The Business of Evangelism: A Phenomenological Study of Frustration and Attrition Among Christian Evangelists uses the phenomenological methodology to examine two related phenomena in the Christian faith. The call of a person to the ministry of evangelism is required by the Bible and is considered a high privilege for anyone in that ministry. Without it church growth and the Christian faith itself could not proliferate or maintain themselves. Nevertheless, the frustrations of working in evangelism are many and some of those called to the evangelism ministry find them overwhelming. The survey of Senior Pastors in very successful churches primarily within the tough Northern Virginia ministry area is executed to collect information from excellent evangelical ministers, identify the felt experiences of their frustrations and resulting attrition, analyze the characteristics of these experiences and evaluate their impact on the ministers involved.
These ministers are generally senior pastors, have a minimum of a master's degree and have been serving in the ministry for more than 30 years. They come from several evangelical denominations and have been pastor of churches both nationally and internationally. They currently lead very successful Southern Baptist churches in the Northern Virginia area. Lists of characteristics of their frustrations and their feelings regarding attrition are included in the findings of this phenomenological study.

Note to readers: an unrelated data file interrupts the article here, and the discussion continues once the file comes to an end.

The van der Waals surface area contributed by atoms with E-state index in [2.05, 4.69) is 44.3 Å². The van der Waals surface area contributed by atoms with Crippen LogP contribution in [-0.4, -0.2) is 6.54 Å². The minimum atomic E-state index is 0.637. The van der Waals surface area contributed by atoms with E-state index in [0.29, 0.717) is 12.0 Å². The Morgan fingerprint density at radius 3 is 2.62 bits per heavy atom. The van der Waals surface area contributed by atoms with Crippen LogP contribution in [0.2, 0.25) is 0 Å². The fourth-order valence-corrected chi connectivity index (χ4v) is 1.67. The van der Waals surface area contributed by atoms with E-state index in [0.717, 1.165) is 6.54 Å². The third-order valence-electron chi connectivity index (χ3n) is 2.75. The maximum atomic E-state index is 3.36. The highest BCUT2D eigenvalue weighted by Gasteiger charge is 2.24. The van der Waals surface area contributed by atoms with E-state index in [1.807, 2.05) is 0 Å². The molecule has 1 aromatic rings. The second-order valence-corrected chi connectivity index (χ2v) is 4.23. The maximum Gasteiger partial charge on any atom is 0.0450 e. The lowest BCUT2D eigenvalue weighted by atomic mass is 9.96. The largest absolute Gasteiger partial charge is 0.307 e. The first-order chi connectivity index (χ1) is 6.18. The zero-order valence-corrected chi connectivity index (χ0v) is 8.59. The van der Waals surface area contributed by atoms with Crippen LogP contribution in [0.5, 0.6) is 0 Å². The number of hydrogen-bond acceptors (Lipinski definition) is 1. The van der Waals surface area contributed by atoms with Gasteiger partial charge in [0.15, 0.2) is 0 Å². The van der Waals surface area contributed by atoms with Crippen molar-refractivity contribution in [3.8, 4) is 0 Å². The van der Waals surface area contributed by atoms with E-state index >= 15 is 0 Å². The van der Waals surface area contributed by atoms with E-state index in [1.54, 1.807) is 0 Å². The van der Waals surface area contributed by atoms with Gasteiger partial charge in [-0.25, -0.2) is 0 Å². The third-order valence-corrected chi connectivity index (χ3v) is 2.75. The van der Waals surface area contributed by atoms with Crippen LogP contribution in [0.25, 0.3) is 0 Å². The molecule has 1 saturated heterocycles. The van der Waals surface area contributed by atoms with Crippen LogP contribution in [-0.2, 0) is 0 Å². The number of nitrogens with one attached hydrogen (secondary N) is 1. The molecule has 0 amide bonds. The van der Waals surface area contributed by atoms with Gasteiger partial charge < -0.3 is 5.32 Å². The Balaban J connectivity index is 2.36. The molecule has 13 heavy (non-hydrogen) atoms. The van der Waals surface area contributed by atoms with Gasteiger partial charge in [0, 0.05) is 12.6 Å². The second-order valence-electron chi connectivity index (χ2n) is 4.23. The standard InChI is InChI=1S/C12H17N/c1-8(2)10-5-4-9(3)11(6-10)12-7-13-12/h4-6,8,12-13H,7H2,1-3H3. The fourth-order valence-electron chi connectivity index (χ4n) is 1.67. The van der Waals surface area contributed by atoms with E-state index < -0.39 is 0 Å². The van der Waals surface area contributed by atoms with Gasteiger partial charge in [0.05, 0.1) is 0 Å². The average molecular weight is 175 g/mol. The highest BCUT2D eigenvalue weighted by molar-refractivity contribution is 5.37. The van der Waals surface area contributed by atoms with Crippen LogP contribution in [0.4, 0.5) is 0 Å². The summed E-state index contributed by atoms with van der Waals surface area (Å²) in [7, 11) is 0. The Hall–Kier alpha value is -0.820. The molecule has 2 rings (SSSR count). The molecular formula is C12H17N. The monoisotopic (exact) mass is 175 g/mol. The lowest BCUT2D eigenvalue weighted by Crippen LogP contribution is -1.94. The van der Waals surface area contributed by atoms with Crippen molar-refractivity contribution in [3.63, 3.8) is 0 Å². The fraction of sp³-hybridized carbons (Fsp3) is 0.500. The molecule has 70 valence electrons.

|Advisor:||Ludwig, Germain D.|
|Commitee:||Fraser-Beekman, Stephanie M., Minchella, Karen|
|Department:||School of Business|
|School Location:||United States -- Minnesota|
|Source:||DAI-A 69/07, Dissertation Abstracts International|
|Subjects:||Clerical studies, Religion, Philosophy, Religious education|
|Keywords:||Attrition, Christian, Dissatisfaction, Evangelism, Evangelist, Frustration, Resignation|
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